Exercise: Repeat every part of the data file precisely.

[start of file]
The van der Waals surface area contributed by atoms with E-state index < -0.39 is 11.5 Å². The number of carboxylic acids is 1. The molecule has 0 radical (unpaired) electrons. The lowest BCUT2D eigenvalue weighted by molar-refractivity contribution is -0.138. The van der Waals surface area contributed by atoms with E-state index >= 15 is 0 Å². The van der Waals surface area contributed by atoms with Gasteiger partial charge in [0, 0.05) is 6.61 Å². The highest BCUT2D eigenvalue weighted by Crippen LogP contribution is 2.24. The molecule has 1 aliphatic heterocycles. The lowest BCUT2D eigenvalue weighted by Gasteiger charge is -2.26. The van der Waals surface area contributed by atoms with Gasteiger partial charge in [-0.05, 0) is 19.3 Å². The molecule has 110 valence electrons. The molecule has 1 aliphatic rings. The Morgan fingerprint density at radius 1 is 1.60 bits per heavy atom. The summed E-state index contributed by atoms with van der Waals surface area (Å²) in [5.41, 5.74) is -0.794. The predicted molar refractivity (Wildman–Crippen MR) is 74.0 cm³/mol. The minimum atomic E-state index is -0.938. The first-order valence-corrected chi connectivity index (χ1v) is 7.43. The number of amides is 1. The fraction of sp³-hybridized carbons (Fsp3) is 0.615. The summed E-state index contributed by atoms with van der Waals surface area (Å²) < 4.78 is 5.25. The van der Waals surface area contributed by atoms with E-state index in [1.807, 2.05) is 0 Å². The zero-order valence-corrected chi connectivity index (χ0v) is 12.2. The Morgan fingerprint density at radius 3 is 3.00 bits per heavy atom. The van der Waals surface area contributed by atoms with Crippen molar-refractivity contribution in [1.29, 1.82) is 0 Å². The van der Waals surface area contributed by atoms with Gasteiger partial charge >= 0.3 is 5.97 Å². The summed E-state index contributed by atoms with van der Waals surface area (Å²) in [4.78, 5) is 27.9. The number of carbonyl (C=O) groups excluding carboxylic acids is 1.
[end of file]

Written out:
The van der Waals surface area contributed by atoms with E-state index < -0.39 is 11.5 Å². The number of carboxylic acids is 1. The molecule has 0 radical (unpaired) electrons. The lowest BCUT2D eigenvalue weighted by molar-refractivity contribution is -0.138. The van der Waals surface area contributed by atoms with E-state index >= 15 is 0 Å². The van der Waals surface area contributed by atoms with Gasteiger partial charge in [0, 0.05) is 6.61 Å². The highest BCUT2D eigenvalue weighted by Crippen LogP contribution is 2.24. The molecule has 1 aliphatic heterocycles. The lowest BCUT2D eigenvalue weighted by Gasteiger charge is -2.26. The van der Waals surface area contributed by atoms with Gasteiger partial charge in [-0.05, 0) is 19.3 Å². The molecule has 110 valence electrons. The molecule has 1 aliphatic rings. The Morgan fingerprint density at radius 1 is 1.60 bits per heavy atom. The summed E-state index contributed by atoms with van der Waals surface area (Å²) in [5.41, 5.74) is -0.794. The predicted molar refractivity (Wildman–Crippen MR) is 74.0 cm³/mol. The minimum atomic E-state index is -0.938. The first-order valence-corrected chi connectivity index (χ1v) is 7.43. The number of amides is 1. The fraction of sp³-hybridized carbons (Fsp3) is 0.615. The summed E-state index contributed by atoms with van der Waals surface area (Å²) < 4.78 is 5.25. The van der Waals surface area contributed by atoms with E-state index in [1.807, 2.05) is 0 Å². The zero-order valence-corrected chi connectivity index (χ0v) is 12.2. The Morgan fingerprint density at radius 3 is 3.00 bits per heavy atom. The van der Waals surface area contributed by atoms with Crippen molar-refractivity contribution in [1.29, 1.82) is 0 Å². The van der Waals surface area contributed by atoms with Gasteiger partial charge >= 0.3 is 5.97 Å². The summed E-state index contributed by atoms with van der Waals surface area (Å²) in [4.78, 5) is 27.9. The number of carbonyl (C=O) groups excluding carboxylic acids is 1.